Johnny Depp first met Hunter S. Thompson in 1994. Depp had been a fan of Thompson's work, and according to Ranker, he met Thompson at one of the writer's favorite watering holes, the Woody Creek Tavern. On that day, Thompson announced his presence by brandishing an electric cattle prod. The two became fast friends and shared quite a bit in common, not the least of which was their home state of Kentucky. Depp would later say that he felt their friendship was sealed when he used one of the writer's shotguns to blow up a propane tank strapped to nitroglycerine  — feeling the ensuing fireball was a rite of passage.

By the time "Fear and Loathing in Las Vegas" was ready to hit the silver screen, Johnny Depp was a known quantity having appeared in films like "Ed Wood," "Edward Scissorhands," and "What's Eating Gilbert Grape." So, Depp was eventually tapped to star in the film adaptation of Thompson's magnum opus, but he was scared that his portrayal would affect the two's relationship. However, Thompson put him at ease, by reminding him that he was "still friends with Murray" (via Rolling Stone). Thompson also helped Depp get into character by making fun of the actor's wardrobe for the film and even helped perfect Depp's version of his own famous short, nearly bald, hair.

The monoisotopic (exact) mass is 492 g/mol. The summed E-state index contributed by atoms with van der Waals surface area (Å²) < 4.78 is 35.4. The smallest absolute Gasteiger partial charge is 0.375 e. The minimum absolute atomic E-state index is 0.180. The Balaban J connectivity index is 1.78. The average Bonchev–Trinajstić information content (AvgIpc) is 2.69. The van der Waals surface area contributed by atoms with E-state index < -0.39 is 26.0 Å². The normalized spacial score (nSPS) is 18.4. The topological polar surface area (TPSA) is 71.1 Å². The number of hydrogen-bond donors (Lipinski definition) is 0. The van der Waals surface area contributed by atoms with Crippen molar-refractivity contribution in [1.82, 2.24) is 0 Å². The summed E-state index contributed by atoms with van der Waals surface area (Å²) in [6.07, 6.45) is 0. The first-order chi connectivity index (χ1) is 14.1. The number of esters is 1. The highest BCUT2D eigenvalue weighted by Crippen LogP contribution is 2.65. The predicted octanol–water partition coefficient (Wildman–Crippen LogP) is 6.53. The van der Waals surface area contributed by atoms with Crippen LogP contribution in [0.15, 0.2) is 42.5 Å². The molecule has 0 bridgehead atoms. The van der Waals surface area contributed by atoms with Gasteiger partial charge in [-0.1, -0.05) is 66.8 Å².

Johnny Depp was a major reason Hunter S. Thompson published

Johnny Depp was also one of the driving forces in convincing Hunter S. Thompson to publish a novella he had started writing decades earlier called "The Rum Diary," according to Far Out. During one of his stops earlier in his career, Thompson worked at an English-language newspaper in San Juan, Puerto Rico. His experiences there inspired him to chip away at a manuscript, however from the time he started it until the 1990s it remained tucked away and practically no one had seen it.